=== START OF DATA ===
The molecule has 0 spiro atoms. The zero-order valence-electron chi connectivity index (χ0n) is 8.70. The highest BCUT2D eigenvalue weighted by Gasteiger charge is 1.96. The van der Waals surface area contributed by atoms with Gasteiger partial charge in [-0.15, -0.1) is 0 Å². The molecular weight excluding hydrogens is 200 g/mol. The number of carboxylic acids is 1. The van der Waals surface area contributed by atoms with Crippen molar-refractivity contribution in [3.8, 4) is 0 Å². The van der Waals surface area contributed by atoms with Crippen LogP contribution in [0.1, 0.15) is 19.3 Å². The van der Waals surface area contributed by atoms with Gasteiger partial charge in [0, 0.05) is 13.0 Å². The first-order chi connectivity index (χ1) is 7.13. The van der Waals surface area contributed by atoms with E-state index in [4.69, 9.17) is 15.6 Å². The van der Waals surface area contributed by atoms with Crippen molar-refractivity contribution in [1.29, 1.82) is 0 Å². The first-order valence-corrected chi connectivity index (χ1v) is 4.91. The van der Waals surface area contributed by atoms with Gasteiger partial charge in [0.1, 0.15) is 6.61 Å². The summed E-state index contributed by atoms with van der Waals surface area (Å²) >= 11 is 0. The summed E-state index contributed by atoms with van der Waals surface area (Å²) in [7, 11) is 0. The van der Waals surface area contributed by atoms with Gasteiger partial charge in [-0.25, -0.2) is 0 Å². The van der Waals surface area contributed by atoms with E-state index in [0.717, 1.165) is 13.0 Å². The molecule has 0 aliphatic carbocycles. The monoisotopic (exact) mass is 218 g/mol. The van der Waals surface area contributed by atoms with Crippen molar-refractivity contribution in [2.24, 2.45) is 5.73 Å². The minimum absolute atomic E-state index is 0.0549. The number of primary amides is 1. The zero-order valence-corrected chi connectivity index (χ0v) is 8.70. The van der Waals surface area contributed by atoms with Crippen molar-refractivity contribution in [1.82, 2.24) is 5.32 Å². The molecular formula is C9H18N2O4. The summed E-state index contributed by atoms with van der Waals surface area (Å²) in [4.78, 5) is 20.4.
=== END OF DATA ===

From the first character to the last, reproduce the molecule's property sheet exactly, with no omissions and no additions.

The molecule has 0 spiro atoms. The zero-order valence-electron chi connectivity index (χ0n) is 8.70. The highest BCUT2D eigenvalue weighted by Gasteiger charge is 1.96. The van der Waals surface area contributed by atoms with Gasteiger partial charge in [-0.15, -0.1) is 0 Å². The molecular weight excluding hydrogens is 200 g/mol. The number of carboxylic acids is 1. The van der Waals surface area contributed by atoms with Crippen molar-refractivity contribution in [3.8, 4) is 0 Å². The van der Waals surface area contributed by atoms with Crippen LogP contribution in [0.1, 0.15) is 19.3 Å². The van der Waals surface area contributed by atoms with Gasteiger partial charge in [0, 0.05) is 13.0 Å². The first-order chi connectivity index (χ1) is 7.13. The van der Waals surface area contributed by atoms with E-state index in [4.69, 9.17) is 15.6 Å². The van der Waals surface area contributed by atoms with Crippen molar-refractivity contribution in [1.29, 1.82) is 0 Å². The first-order valence-corrected chi connectivity index (χ1v) is 4.91. The van der Waals surface area contributed by atoms with Gasteiger partial charge in [0.1, 0.15) is 6.61 Å². The summed E-state index contributed by atoms with van der Waals surface area (Å²) >= 11 is 0. The summed E-state index contributed by atoms with van der Waals surface area (Å²) in [7, 11) is 0. The van der Waals surface area contributed by atoms with Gasteiger partial charge in [-0.25, -0.2) is 0 Å². The van der Waals surface area contributed by atoms with E-state index in [0.717, 1.165) is 13.0 Å². The molecule has 0 aliphatic carbocycles. The monoisotopic (exact) mass is 218 g/mol. The van der Waals surface area contributed by atoms with Crippen molar-refractivity contribution in [2.24, 2.45) is 5.73 Å². The minimum absolute atomic E-state index is 0.0549. The number of primary amides is 1. The zero-order valence-corrected chi connectivity index (χ0v) is 8.70. The van der Waals surface area contributed by atoms with Crippen molar-refractivity contribution in [1.82, 2.24) is 5.32 Å². The molecular formula is C9H18N2O4. The summed E-state index contributed by atoms with van der Waals surface area (Å²) in [4.78, 5) is 20.4.